NAGA CITY — It’s finally over.
The Supreme Court, sitting en banc, has in the end decided to grant the City Government of Naga and other government instrumentalities the right to possess the property, as well as the so-called Naga City Civic Center with its appurtenant structures, such as the Museo ni Jesse Robredo, as its own.
This, after almost 20 years of bitter legal tussle between the heirs of Jose and Helen Mariano and the City of Naga over possession of the contested 5-hectare land. The High Tribunal, in an order released recently, also called for the City of Naga to pay the Marianos just compensation and the amount representing exemplary damages.
The amount of just compensation with legal interest of 6% per annum of the property value at the time of the taking is estimated to cost about P15M to P20M plus exemplary damages pegged at P1M.
The decision, voted 15-0 by the Supreme Court Justices was promulgated on October 18, 2022 but was released by the Supreme Court on June 8, 2023, just as Naga was celebrating its 75th or Diamond anniversary as a chartered city in activities that culminated on June 18.
The case started sometime in 2004 during the incumbency of then Mayor Jesse Robredo when the Marianos filed a complaint of unlawful detainer alleging that there was no signed deed of donation to show between landowners Macario Mariano and Jose A. Gimenez and then Naga City Mayor Monico Imperial sometime on August 21, 1954.
The case was first decided in favor of the city as possessor of the land by the Municipal Trial Court, Naga City but which was reversed and set aside by the Regional Trial Court that virtually prompted the Marianos to demand the city government to vacate the premises.
On March 12, 2018, the First Division of the Supreme Court overturned the amended decision rendered by the Court of Appeals and reinstated, albeit with modifications, the RTC’s decision.
It was as if the city government had lost the case, ordered to pay large sum of money up to over P1B representing the use of the property since 1954 and its eventual eviction from the two properties where the city hall and the Naga City civic center are situated, that altogether occupy five hectares.
Unfazed, the city government brought the matter to the Supreme Court and found the First Division to have erred in ordering city hall and all the government offices situated in the contested property to “peacefully surrender and deliver the physical possession of the subject realty to petitioners (Marianos).”
The Supreme Court en banc stated that considering that the physical return of the subject property on which city hall and other government offices are erected is no longer feasible, and that the property was taken by the government for public use, the aggrieved owner (Marianos) may demand for payment of just compensation for the land taken.
With this, the controlling doctrine is that when there is actual taking by the government without expropriation proceedings, the owner of the property is entitled to just compensation which is pegged at the value of the property at the time of taking, the Supreme Court Resolution noted.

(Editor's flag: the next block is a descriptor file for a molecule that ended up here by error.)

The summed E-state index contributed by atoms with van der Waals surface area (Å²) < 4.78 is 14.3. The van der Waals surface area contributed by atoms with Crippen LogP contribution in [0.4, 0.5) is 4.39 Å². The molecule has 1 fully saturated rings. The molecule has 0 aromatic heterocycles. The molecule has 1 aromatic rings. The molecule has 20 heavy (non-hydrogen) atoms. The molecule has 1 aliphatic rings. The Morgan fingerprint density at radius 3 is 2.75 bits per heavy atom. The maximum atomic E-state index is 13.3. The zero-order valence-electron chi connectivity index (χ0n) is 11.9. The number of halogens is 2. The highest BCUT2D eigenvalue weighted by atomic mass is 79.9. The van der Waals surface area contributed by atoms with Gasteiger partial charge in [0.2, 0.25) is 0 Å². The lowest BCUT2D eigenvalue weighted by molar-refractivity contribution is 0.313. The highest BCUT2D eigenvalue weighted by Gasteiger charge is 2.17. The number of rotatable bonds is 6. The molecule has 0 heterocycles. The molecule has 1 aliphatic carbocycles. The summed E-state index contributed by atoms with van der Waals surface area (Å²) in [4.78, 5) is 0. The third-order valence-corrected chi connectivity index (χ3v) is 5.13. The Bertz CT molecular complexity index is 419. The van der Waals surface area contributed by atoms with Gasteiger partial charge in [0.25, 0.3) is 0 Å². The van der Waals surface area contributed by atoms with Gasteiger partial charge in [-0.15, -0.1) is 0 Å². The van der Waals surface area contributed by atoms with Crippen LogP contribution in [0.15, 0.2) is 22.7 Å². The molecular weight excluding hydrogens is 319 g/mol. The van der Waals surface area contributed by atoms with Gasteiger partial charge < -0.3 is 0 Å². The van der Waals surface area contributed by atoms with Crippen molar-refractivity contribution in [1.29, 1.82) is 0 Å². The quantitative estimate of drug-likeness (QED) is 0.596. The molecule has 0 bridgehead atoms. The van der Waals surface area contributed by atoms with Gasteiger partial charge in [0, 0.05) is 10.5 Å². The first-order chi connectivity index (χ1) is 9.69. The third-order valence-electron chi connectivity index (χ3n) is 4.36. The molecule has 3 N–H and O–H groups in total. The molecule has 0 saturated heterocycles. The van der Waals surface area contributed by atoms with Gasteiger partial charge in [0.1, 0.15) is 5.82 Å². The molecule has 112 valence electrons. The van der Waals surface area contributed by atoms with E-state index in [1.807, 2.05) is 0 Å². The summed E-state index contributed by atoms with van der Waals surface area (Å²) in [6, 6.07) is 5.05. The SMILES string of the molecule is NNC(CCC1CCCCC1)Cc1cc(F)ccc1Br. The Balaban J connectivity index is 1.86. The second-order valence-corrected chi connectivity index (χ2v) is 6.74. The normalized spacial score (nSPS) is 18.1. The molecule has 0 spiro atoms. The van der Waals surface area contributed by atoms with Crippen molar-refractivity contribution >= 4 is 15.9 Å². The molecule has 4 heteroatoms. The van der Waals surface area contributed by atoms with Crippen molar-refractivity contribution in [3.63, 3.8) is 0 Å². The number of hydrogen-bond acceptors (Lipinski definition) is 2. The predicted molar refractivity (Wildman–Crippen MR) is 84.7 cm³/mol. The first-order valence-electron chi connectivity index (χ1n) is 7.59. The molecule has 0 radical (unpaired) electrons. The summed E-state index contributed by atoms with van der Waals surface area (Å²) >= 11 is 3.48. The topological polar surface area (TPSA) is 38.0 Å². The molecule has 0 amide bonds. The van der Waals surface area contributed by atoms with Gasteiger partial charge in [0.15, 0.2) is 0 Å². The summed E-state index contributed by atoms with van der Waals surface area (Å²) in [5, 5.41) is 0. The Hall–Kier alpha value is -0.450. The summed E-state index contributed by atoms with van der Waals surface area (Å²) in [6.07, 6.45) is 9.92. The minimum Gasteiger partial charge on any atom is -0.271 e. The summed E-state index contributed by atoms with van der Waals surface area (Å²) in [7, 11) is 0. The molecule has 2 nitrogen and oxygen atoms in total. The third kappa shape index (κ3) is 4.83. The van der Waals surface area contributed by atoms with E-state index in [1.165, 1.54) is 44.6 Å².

The Supreme Court resolution provided for the formula in computing the amount of just compensation reckoning August 16, 1954 as the time of taking.
Hereunder quoted is the dispositive portion of the Supreme Court resolution:
“THE FOREGOING DISQUISITIONS CONSIDERED, respondent City of Naga’s Second Motion for Reconsideration is hereby PARTLY GRANTED. Accordingly, the Decision dated March 12, 2018 and the Resolution dated July 23, 2018 rendered by the First Division of this Court are AFFIRMED with MODIFICATIONS in that:
“1) The order for respondent and all government instrumentalities, agencies, and offices claiming right of possession through and under it to peacefully surrender and deliver to petitioners the physical possession of the land covered by Transfer of Certificate Title No. 671, including all improvements and structures erected thereon, is hereby DELETED;
“2) The award of monthly rental in favor of petitioners is likewise DELETED;
“3) Respondent City of Naga is ORDERED to pay petitioners just compensation in accordance with this ruling, with legal interest of six percent (6%) per annum on the value of the property at the time of taking, i.e., August 16, 1954, until full payment is made; and 4) Respondent City of Naga is ORDERED to pay petitioners exemplary damages in the amount of P1,000,000.00.
“The case is REMANDED to Branch 26, Regional Trial Court of Naga City for the determination of just compensation. The said court is DIRECTED to resolve the instant case with dispatch.”
In a press conference with local media reporters at city hall last Saturday, an elated Mayor Nelson Legacion thanked Atty. Jose Anselmo Cadiz for triumphantly handling the case pro bono from start to finish.
Cadiz himself revealed that it was his high school classmate, then Mayor Robredo who asked him to handle the case for the city. Atty. Cadiz was a private practitioner with law office in Manila. He was National President of the Integrated Bar of the Philippines before his appointment as Solicitor General by the Aquino administration. He ran for Camarines Sur governor and then as congressman in the 3rd district but lost in both instances.
Legacion also thanked former Naga City legal officer Angel Ojastro and incumbent city legal officer Mcgyver Gerard Orbina for ably handling the case in collaboration with Atty. Cadiz. The current mayor himself, Atty. Nelson Legacion, was the city legal officer during the infant stages of the case.
The former editor-in-chief of this paper, now Councilor Joe Perez was in 2006 cited for contempt and thereupon incarcerated for five days at the Naga City District Jail because of a controversial article written about the raging episodes of the legal battle between the Marianos and City Hall.
(Jason B. Neola, CEPPIO)